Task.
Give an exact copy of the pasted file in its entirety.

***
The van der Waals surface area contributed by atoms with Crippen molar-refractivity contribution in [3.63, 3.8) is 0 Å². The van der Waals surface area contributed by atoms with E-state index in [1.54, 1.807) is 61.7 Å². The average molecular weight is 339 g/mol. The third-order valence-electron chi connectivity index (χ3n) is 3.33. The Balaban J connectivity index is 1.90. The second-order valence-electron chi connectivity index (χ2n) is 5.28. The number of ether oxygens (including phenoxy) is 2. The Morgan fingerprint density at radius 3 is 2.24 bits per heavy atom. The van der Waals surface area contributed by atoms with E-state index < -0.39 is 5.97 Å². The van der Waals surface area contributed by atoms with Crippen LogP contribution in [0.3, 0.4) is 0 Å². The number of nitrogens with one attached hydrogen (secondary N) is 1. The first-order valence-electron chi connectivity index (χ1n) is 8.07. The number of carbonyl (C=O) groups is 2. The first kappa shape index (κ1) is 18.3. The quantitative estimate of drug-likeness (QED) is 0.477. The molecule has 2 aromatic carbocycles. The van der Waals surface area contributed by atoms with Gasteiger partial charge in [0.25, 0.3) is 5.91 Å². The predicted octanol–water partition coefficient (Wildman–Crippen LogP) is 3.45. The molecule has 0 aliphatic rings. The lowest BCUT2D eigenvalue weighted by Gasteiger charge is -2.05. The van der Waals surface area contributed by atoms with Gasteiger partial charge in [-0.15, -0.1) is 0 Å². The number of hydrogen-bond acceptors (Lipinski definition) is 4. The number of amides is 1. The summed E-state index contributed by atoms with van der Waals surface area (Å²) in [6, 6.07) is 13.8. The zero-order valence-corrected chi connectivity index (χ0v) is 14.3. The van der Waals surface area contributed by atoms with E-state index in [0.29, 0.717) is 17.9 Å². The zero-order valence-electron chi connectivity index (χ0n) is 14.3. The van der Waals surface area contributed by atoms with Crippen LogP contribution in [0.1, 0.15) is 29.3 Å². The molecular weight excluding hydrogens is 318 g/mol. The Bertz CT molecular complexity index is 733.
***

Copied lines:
The van der Waals surface area contributed by atoms with Crippen molar-refractivity contribution in [3.63, 3.8) is 0 Å². The van der Waals surface area contributed by atoms with E-state index in [1.54, 1.807) is 61.7 Å². The average molecular weight is 339 g/mol. The third-order valence-electron chi connectivity index (χ3n) is 3.33. The Balaban J connectivity index is 1.90. The second-order valence-electron chi connectivity index (χ2n) is 5.28. The number of ether oxygens (including phenoxy) is 2. The Morgan fingerprint density at radius 3 is 2.24 bits per heavy atom. The van der Waals surface area contributed by atoms with E-state index < -0.39 is 5.97 Å². The van der Waals surface area contributed by atoms with Crippen LogP contribution in [0.3, 0.4) is 0 Å². The number of nitrogens with one attached hydrogen (secondary N) is 1. The first-order valence-electron chi connectivity index (χ1n) is 8.07. The number of carbonyl (C=O) groups is 2. The first kappa shape index (κ1) is 18.3. The quantitative estimate of drug-likeness (QED) is 0.477. The molecule has 2 aromatic carbocycles. The van der Waals surface area contributed by atoms with Gasteiger partial charge in [0.25, 0.3) is 5.91 Å². The predicted octanol–water partition coefficient (Wildman–Crippen LogP) is 3.45. The molecule has 0 aliphatic rings. The lowest BCUT2D eigenvalue weighted by Gasteiger charge is -2.05. The van der Waals surface area contributed by atoms with Gasteiger partial charge in [-0.15, -0.1) is 0 Å². The number of hydrogen-bond acceptors (Lipinski definition) is 4. The number of amides is 1. The summed E-state index contributed by atoms with van der Waals surface area (Å²) in [6, 6.07) is 13.8. The zero-order valence-corrected chi connectivity index (χ0v) is 14.3. The van der Waals surface area contributed by atoms with E-state index in [0.29, 0.717) is 17.9 Å². The zero-order valence-electron chi connectivity index (χ0n) is 14.3. The van der Waals surface area contributed by atoms with Crippen LogP contribution in [0.1, 0.15) is 29.3 Å². The molecular weight excluding hydrogens is 318 g/mol. The Bertz CT molecular complexity index is 733.